My Indian Rushmore
Nap Lajoie: Yes, he had a significant enough career with the A’s, but he’s Cleveland’s all-time leader in WAR, and he had nine of his ten best years by WAR with the Indians.
Lou Boudreau: I’m not going to hold his short period of time in Boston against him. Speaker played in Boston too, but he had quite a significant career there. Each of Boudreau’s ten best seasons were with Cleveland.
Kenny Lofton: I’m skipping a couple of guys on Cleveland’s all-time WAR list to get to him, namely Stan Coveleski and Bob Lemon. My favorite Lofton memory is how he ran the bases like a brilliant madman in the 1995 playoffs, tripling twice and stealing 11 bases in the ALCS and WS.
Tune in next week for a look at the Cincinnati Reds.
Do you remember that book Don’t Sweat the Small stuff…? Of course you do. It was everywhere. What you may not remember was the subtitle, what came after the ellipsis – and it’s all small stuff. I didn’t believe it then, I read the book, and I don’t believe it now. Sure, we shouldn’t get all riled up over Tim Raines, but when innocent people get shot in the streets, maybe we should. I think if we don’t, we can’t bring about meaningful change.
So people who care about the Hall of Fame get all in a huff about Tim Raines being over-qualified and either taking a decade to make it to the Hall or maybe to fall off the ballot and not being heard from again until his Era Committee gets to review his case. Okay, okay. But even if we think Hall voting is a big deal, not all of it is.
Last week when the BBWAA ballot was announced, one name was conspicuous by its absence. I don’t mean Aaron Rowand, Julio Lugo, or Danys Baez. I’m talking about Javier Vazquez. Now this is a guy who doesn’t deserve to go to the Hall of Fame. He doesn’t deserve a single vote. And I’m of the opinion the nearly $100 million he made playing baseball is enough of a reward for his work in the game. I’m not shedding a tear because Vazquez was left off the ballot. But it has gotten me to think what if. What if things were just a little different? Forget just getting onto the ballot, I’m interested in getting Vazquez into the Hall of Fame.
We know from the difficulties of Curt Schilling, Mike Mussina, and so many more that wins win the day when it comes to the Hall voters, and at just 165, Vazquez didn’t have enough of those. Among starters, he beats only Addie Joss and Dizzy Dean. Oh, and he’s tied with Sandy Koufax.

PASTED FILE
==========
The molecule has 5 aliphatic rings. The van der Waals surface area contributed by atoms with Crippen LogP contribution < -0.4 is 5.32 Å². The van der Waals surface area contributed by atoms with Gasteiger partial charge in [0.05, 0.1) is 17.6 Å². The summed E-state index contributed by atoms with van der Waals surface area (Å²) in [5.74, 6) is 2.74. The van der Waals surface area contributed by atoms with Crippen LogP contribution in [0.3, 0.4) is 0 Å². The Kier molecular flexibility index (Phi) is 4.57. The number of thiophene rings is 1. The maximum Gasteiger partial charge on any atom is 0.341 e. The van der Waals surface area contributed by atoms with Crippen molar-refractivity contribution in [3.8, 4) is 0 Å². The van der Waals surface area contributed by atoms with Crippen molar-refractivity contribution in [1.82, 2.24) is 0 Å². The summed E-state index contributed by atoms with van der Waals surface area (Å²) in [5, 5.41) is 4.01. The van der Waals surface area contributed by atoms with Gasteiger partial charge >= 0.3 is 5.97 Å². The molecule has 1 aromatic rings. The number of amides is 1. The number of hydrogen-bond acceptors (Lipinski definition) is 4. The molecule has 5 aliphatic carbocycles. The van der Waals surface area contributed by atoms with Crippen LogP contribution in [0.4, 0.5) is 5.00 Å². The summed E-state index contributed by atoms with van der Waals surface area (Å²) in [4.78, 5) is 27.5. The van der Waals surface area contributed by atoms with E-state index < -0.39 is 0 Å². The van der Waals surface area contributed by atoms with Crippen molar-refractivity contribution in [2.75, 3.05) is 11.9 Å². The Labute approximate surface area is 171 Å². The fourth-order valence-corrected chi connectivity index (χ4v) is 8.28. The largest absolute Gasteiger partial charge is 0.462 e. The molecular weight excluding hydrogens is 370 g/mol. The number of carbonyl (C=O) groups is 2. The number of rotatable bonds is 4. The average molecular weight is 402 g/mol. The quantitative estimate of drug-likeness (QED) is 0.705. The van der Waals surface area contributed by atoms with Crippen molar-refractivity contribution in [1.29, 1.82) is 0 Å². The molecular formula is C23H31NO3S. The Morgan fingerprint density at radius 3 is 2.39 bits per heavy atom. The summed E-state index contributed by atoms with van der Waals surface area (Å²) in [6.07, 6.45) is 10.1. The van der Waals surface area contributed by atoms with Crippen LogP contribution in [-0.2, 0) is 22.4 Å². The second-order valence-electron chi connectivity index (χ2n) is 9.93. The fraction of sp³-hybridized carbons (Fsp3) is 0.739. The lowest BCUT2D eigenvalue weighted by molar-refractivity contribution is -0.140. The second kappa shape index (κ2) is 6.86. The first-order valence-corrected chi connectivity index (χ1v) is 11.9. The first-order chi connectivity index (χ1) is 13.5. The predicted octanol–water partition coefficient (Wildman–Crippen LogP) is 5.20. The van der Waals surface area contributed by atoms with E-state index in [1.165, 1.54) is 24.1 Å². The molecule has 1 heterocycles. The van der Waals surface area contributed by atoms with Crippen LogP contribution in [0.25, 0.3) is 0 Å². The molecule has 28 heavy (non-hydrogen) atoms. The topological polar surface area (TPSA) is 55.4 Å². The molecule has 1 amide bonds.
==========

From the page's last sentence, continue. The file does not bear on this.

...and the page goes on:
In terms of WAR and WAR-related stuff, Vazquez is 138th among pitchers by JAWS and 136th in career WAR. That’s pretty decent, and it’s ahead of Hall of Famer starters Addie Joss, Jack Chesbro, Herb Pennock, Catfish Hunter, Lefty Gomez, Rube Marquard, and Jesse Haines on the career level. So if he were put in the Hall today, he wouldn’t be among the bottom 10% of starting pitchers enshrined for their work in MLB. To be honest though, that says a lot more about the mistakes of the Hall than it does Vazquez.
By the way, if you’re a fan of the way WAR is calculated at Fangraphs, using fielding independent pitching statistics, you think Vazquez is far, far closer to the Hall. He ranks 71st among all pitchers in history by their measure.
Can we find him some extra wins? Some extra WAR? The last year Vazquez was in the bigs was 2011. He was just 34. To look for more of what gets a pitcher into the Hall, what I’m going to do is compare him by IP and ERA+ to pitchers since WWII. There are 42 retired pitchers within 100 innings and 5 points in ERA+ of Vazquez during seasons from age 31-34. A bit to my surprise, Vazquez ranked in the top half of this group in wins over those four seasons. And he’s eighth in WAR among the group. To make comparisons, I looked at the careers of those 42 pitchers from age-35 on, when Vazquez was retired, to get a sense of where he might have ended up had he hung around.
Those 42 pitchers averaged 2.6 more seasons, 26 more wins, and 3.4 more WAR. The extra 26 wins would get him past Koufax, but the only other Hall of Famer he’d lap is lefty Gomez. WAR looks a little better though. Adding 3.4 more, he moves from 136th on the list to 117th. That means Bob Lemon and Sandy Koufax also fall behind him.
But let’s say he’s not merely the average of these pitchers. He was in the top 20% in WAR among that group in the previous four seasons, so let’s put him eighth in both wins and WAR in the pretend rest of his career. If that’s where he ranked, he’d add 46 more wins and 7.3 more WAR.
With those wins, he’d sit at 211, into the top-100 in history. Rube Waddell, Ed Walsh, Dazzy Vance, Dennis Eckersley, Jack Chesbro, Rube Marquard, Hal Newhouser, Bob Lemon, Don Drysdale, and Jesse Haines would have fewer. He’d rank 50th in wins just looking at Hall of Fame pitchers. That’ not terrible.
As for WAR, he’d be up to 53.3. That would put him into a tie with Waite Hoyt for 50th among Hall of Famers in that category. Being ahead of 14 Hall starters in WAR is nothing to sneeze at. It would make him a reasonable candidate.
I don’t know what the standard is for getting on the Hall of Fame ballot beyond playing for ten years. And I don’t really care to learn it. The argument about whether or not a guy belongs on the ballot is small stuff indeed. On the other hand, had Vazquez chosen to play a few more seasons, and had he played relative to similar players like he had in the previous four seasons, a real Hall of Fame case could have been made for him. Sometimes it’s that close.